(7) T. Flavius Petro.—The name of the famous saint, Petronilla, who was buried in the Flavian cemetery of Domitilla, was probably derived from this Flavian cognomen. A crop of legends grew up around her name, as being a daughter of St. Peter. It is possible that she may have been a spiritual daughter of the Apostle, as having been converted and baptized by him.
(8), (9), (10). Titus Flavius Sabinus and his wife, according to Suetonius, left Italy to live among the Helvetii; their son Vespasian was educated by his grandmother Tertulla upon a family estate at Cosa in the Volscian territory. (Suet. ‘Vespasian,' 2, 3.)
(11) T. Flavius Sabinus, the elder son of (9) and (10). After serving the State in thirty-five campaigns with distinction (Tac. ‘Hist.' iii. 75) and having been Governor of Moesia for seven years, Sabinus was appointed in 57 A.D. Prefect of the City. He held this important office for twelve years continuously save for a brief interval in the short reign of Galba. As Prefect of the City he must have taken part (perhaps passively) in the persecution of the Christians in 65 A.D. and been the witness of the courage with which so many martyrs faced torture and a horrible death. Some have supposed that in his latter years he may to a greater or less extent have fallen under the influence of the Christian Faith. His whole career proclaims him to have been during the greater part of his life a man of action. Tacitus speaks of his being ‘invalidus senecta' and describes him at this stage as ‘mitem virum abhorrere a sanguine et caedibus' (‘Hist.' iii. 65). When the Vitellians stormed the Capitol, ‘Flavium Sabinum inermem neque fugam coeptantem circumsistunt' (‘Hist.' iii. 73). And again after his murder, ‘in fine vitae alii segnem, multi moderatum et civium sanguinis parcum credidere' (‘Hist.' iii. 75). All these traits do not prove much in themselves, but the fact that several of his descendants and relatives were undoubtedly Christians lends a certain probability to the supposition that this mildness, sluggishness, and unwillingness to resist arms in hand may have been due to the acceptance of Christian principles. Sabinus apparently did not marry till late in life, possibly not till after he settled at Rome in 57 A.D., as his children were quite young at the time of his murder in December 69 A.D. If Plautilla were his wife, she died four years before her husband, leaving two sons and a daughter, the younger son receiving his grandfather's cognomen Clemens.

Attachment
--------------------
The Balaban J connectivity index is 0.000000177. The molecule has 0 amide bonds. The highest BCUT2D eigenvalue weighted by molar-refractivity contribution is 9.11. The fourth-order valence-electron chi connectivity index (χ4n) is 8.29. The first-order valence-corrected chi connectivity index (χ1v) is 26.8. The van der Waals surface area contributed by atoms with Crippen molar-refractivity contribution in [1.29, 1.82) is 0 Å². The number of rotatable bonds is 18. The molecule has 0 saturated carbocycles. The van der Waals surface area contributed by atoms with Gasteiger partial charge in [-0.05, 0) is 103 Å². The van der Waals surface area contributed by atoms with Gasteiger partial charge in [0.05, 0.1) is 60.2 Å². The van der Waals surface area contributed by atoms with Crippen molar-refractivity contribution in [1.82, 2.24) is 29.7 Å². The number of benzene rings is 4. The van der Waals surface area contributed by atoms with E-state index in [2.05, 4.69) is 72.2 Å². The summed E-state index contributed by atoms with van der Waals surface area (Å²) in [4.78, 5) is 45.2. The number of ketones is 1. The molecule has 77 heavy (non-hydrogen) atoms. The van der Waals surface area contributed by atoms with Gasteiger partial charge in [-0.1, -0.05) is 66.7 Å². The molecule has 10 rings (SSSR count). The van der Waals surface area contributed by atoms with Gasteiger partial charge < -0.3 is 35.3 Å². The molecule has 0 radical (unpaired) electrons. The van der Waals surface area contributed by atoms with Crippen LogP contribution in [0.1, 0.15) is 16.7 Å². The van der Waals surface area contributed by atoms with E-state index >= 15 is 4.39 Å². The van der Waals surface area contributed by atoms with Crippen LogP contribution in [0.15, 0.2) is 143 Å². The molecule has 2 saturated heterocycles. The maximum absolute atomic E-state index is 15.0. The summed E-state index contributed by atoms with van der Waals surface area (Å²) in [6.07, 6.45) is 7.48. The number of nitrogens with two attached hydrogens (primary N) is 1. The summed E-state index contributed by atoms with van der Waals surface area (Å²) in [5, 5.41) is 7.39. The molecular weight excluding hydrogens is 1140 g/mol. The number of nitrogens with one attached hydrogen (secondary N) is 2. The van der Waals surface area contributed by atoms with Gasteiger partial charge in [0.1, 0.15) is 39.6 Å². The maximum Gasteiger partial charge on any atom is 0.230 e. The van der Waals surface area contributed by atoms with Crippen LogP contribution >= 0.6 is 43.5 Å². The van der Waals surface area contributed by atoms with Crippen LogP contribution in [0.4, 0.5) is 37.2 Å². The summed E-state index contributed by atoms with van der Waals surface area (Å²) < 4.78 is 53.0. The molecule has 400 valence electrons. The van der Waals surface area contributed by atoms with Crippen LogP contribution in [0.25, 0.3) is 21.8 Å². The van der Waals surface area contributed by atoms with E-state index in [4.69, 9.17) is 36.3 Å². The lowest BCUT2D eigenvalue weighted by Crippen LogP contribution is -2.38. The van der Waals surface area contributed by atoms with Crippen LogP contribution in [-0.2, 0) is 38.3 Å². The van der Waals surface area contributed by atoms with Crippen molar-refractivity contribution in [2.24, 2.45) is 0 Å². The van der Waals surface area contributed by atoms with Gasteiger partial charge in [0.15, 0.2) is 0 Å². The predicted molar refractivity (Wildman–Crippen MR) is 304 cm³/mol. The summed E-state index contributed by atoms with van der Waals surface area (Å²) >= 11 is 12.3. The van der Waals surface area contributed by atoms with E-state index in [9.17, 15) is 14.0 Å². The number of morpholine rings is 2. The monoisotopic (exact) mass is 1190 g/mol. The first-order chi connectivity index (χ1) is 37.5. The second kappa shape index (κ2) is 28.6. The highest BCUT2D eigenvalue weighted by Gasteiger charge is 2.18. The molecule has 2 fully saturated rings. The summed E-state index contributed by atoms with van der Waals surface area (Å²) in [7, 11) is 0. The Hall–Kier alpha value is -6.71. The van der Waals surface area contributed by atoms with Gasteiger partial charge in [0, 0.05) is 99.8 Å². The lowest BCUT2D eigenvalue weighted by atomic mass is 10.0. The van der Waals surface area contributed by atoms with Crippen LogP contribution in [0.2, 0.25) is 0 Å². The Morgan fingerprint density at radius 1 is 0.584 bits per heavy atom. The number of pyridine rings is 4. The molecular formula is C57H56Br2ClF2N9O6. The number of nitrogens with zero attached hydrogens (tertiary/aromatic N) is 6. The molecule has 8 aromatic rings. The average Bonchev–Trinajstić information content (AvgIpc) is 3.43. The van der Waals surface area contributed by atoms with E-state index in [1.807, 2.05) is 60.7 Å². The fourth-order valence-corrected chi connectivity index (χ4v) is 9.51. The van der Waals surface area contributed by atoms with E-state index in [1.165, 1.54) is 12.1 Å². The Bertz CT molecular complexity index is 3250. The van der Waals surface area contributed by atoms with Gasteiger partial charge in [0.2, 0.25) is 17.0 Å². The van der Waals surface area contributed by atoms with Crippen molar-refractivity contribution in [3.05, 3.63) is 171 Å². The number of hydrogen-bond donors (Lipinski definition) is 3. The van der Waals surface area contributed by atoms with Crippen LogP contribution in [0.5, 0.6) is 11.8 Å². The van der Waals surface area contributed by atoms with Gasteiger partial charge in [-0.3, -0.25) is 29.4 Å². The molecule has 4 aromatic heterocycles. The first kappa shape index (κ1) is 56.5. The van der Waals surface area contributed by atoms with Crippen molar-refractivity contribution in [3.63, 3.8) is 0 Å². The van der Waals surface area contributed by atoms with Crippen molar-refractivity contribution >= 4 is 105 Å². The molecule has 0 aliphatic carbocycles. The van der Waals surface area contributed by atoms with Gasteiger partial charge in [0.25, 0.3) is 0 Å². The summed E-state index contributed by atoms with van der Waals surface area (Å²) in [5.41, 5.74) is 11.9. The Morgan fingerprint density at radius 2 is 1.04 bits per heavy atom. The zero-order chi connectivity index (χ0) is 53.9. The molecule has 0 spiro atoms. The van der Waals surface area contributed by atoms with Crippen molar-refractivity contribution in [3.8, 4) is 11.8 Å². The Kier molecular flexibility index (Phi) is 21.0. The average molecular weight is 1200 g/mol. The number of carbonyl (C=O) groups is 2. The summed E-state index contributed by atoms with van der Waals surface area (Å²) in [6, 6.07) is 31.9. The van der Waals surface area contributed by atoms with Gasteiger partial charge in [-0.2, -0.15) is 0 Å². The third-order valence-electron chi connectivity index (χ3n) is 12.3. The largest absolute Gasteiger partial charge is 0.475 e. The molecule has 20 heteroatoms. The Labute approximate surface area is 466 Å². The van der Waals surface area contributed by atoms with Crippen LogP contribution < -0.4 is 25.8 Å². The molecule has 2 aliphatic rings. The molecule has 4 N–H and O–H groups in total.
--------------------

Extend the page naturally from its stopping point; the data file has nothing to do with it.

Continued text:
(12) The Emperor Vespasian appears to have been in considerable poverty at two periods of his life. His eldest son, Titus (19), was born December 30, 39 A.D.: ‘prope Septizonium sordidis aedibus cubiculo vero perparvo et obscuro.' (Suet. ‘Tit.' 1.) Yet a few years later we find him being educated in the palace with Britannicus. It is suggested that this change may have been partly brought about by the influence on behalf of his kinsman of the Praetorian Prefect Arrecinus Tertullus Clemens. At a later period, before he went as Proconsul to Africa in 61 or 62 A.D., he was in such bad circumstances that he had to mortgage his entire property to his brother in order to raise money. (Tac. ‘Hist.' iii. 73.) His wife (13) and his daughter (22), both named Flavia Domitilla, predeceased him. His younger son Domitian (25) seems when Vespasian was abroad in Africa and Judaea to have lived with his uncle Sabinus and to have been under his care. Titus (19) was, while still a youth, married to his relative Arrecina Tertulla (5). Domitian (25), born October 25, 51 A.D., was twelve years younger than his brother. From the end of December 69 A.D. to the following June as Praetor with full consular power he with Mucianus exercised in the absence of Vespasian in Egypt and Titus in Judaea the imperial authority at Rome.